China Faces Dilemma As Red Sea Shipping Attacks Persist


  • As attacks on Red Sea shipping by Yemen’s Houthi rebels continue, China finds itself in a challenging position, balancing economic interests and geopolitical considerations.
  • While the Houthis promise safe passage for vessels from China, recent incidents, such as the missile attack on a Russian oil tanker, raise concerns about the accuracy of target identification.
  • China, primarily concerned about rising shipping costs and disruptions to energy commodities transport, grapples with the economic fallout.

Economic Impact on Shipping and Energy

With ships avoiding the Red Sea, trade through the Suez Canal has fallen by 42% in the last two months, resulting in increased shipping costs and extended transit times. The Shanghai-Northern Europe route’s freight rate has tripled since December 2023, exceeding $3,000 in January. China faces challenges not only in terms of economic costs but also disruptions to energy commodities transport. Liquefied natural gas shipments via the Red Sea have been briefly paused, and shipping through the Panama Canal faces restrictions due to lower water levels.

Geopolitical Considerations and China’s Response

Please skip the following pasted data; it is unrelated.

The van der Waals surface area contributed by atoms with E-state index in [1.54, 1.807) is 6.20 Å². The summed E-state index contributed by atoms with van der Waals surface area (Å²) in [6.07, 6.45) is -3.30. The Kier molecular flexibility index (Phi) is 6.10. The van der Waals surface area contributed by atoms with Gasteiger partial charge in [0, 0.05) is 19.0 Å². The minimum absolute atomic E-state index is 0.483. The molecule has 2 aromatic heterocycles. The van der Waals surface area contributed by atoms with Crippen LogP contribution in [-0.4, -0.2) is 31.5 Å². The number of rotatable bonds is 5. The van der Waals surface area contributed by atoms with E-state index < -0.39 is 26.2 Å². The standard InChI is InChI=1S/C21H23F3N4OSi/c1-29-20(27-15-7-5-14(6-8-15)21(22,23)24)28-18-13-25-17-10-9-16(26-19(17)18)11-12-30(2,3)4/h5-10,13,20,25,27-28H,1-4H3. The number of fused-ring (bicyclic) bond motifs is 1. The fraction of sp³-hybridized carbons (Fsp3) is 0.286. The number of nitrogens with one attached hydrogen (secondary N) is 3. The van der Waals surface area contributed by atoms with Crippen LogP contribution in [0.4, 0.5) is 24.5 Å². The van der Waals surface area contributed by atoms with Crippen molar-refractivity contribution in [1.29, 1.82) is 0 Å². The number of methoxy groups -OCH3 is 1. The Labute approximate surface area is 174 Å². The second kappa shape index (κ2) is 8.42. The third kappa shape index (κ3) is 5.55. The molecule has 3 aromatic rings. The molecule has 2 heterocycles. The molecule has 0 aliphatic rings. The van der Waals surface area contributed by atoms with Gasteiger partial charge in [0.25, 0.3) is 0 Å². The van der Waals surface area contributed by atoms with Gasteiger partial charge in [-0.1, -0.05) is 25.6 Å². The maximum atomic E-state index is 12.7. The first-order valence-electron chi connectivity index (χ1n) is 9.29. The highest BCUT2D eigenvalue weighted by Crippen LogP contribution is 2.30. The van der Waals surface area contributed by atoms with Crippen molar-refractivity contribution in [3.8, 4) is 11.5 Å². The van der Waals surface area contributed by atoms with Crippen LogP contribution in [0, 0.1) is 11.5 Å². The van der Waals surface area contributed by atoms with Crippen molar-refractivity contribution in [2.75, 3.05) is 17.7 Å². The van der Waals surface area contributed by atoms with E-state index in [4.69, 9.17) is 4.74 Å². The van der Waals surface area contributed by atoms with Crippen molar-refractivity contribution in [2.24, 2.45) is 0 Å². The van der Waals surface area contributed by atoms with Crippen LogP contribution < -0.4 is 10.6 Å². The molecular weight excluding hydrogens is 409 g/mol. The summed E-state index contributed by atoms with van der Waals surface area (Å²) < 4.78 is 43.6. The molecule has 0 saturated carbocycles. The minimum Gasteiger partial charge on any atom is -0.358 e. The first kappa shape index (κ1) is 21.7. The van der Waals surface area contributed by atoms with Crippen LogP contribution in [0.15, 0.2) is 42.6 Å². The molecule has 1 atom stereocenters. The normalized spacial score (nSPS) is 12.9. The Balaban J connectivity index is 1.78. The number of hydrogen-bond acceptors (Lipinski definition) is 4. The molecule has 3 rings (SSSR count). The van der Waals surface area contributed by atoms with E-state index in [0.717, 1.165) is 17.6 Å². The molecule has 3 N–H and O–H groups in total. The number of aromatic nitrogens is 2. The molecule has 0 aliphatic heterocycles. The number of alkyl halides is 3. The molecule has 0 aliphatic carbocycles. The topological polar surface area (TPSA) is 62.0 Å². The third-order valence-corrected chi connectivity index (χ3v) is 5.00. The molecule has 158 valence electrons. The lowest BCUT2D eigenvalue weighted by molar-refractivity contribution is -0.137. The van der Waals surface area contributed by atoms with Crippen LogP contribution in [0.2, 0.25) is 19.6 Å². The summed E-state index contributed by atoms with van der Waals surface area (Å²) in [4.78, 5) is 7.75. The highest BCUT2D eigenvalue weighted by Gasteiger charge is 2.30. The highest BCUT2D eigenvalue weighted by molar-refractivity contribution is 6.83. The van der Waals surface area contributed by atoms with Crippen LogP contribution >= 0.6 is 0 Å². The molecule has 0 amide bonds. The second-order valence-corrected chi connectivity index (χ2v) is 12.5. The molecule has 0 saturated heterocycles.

China’s response to the Red Sea situation reflects its broader role in global affairs. Despite a warming relationship with Iran, China has supported resolutions condemning the Houthi rebels in Yemen. However, China has yet to join the US-led mission to escort ships in the Red Sea actively. Reports suggest China has started deploying naval vessels to escort Chinese cargo ships, indicating a shift in its approach. Pressure is mounting for China to take more decisive action and contribute to safeguarding the Red Sea.

US-China Coordination and Opportunities for Cooperation

While tensions between the US and China have limited opportunities for cooperation, the Red Sea crisis presents a potential breakthrough. Stable trade, energy flow, counterterrorism efforts, and regional stability are common interests for both nations. The crisis offers an opportunity for US-China coordination, drawing on their mutual concerns about supply chains and energy supply. Negotiations for establishing frameworks and mechanisms for military responses in the local area could pave the way for constructive collaboration.

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Source: SCMP